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Robert E. Leach

The career of Robert E. Leach is one of devotion to the process of justice. He participated in the implementation of the Modern Courts Amendment, which reorganized the court system in Ohio.

Leach was born Dec. 18, 1911 to Charles A. and Hazel K. Leach. He attended Ohio State University and the OSU College of Law from 1929 to 1935, earning bachelor’s and law degrees. He graduated cum laude and was a member Delta Theta Phi and the Order of the Coif, an honorary law fraternity. Leach served as the first editor of the Ohio State Law Journal from 1934 to 1935.

After being admitted to the Ohio bar, Leach entered private law practice in Columbus. He served as secretary-treasurer of the Columbus Bar Association from 1937 to 1938. In 1940, he took a position as referee with the Ohio Industrial Commission that he held until 1942, when World War II interrupted. Leach served from 1942 to 1946 in the U.S. Army, both in the military police and overseas service as special agent with the Counter Intelligence Corps.

After the war, Leach returned to Columbus to a position as assistant city attorney. In 1951, he became chief counsel for Ohio Attorney General C. William O’Neill.

Leach entered elected office in 1954, when he won a two-year term on the Franklin County Court of Common Pleas, following in his father’s footsteps. He was re-elected to two six-year terms, serving until 1968. His fellow judges elected Leach to the Ohio Common Pleas Judges Association 10 years in a row. From 1964 to 1967, Leach served on the Ohio Judicial Council, and was on the organizing committee for the 1967-1968 Ohio Judicial Conference. He was a member of the Civil Rules Committee from 1968 to 1969 and served on the faculty at Franklin College of Law as an adjunct professor of law from 1965 to 1970.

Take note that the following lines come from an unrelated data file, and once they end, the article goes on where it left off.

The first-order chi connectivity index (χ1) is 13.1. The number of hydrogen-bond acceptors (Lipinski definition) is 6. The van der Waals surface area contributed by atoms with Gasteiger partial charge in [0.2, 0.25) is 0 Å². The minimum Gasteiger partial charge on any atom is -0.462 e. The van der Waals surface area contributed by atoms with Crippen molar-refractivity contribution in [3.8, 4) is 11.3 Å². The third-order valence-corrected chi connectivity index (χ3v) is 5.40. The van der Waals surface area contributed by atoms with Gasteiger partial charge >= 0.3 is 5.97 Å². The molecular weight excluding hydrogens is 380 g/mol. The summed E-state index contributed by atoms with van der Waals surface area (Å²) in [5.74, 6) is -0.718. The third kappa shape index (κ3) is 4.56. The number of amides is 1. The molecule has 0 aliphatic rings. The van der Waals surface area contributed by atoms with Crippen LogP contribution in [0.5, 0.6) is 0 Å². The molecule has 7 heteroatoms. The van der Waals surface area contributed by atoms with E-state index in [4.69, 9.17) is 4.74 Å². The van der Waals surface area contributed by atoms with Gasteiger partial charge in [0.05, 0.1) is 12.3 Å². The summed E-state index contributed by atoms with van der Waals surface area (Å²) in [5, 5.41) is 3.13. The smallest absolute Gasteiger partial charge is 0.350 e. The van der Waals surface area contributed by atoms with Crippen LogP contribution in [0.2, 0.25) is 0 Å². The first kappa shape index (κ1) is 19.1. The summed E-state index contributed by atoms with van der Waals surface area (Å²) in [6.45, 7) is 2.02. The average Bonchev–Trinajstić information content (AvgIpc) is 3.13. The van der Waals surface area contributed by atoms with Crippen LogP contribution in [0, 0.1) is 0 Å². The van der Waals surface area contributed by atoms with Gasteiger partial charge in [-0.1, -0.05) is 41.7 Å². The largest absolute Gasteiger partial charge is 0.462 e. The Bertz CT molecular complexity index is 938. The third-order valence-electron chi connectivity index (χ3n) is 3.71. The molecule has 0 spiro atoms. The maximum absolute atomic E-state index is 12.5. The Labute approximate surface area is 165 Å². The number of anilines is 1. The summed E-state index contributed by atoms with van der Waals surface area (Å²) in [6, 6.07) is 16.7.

Leach began his judicial career in 1969, when Gov. James A. Rhodes appointed him to the 10th District Court of Appeals, a position that included sitting continuously by assignment on the bench of the Supreme Court of Ohio. It was during this time that the civil rules were adopted. In 1970, Leach attended appellate judges school at New York University.

In 1970, Gov. Rhodes appointed Leach to the Supreme Court to complete the unexpired term of John M. Matthias. In 1972, Leach ran for re-election, but was defeated by Frank D. Celebrezze.

Leach returned to private law practice in 1973 at the Columbus law firm of Vorys, Sater, Seymour and Pease. In 1978, Gov. Rhodes again appointed Leach to the Supreme Court of Ohio, this time as interim Chief Justice after the death of C. William O’Neill.

Leach did not run in the fall election to fill the unexpired term. In his acceptance of the interim position, he swore to be “nonpartisan.” Leach chose not to run again, believing he was not up to the rigors of a statewide election campaign.

Leach married Marie E. Chumbley on Nov. 29, 1940 and they had no children. Leach died on Nov. 21, 1993 in Columbus and is buried at Union Cemetery in Columbus.

William Howard Taft

b. Dec. 18, 1911

d. Nov. 21, 1993

128th Justice of the Supreme Court of Ohio

Sep 25, 1970
to Dec 8, 1972

See All Justices

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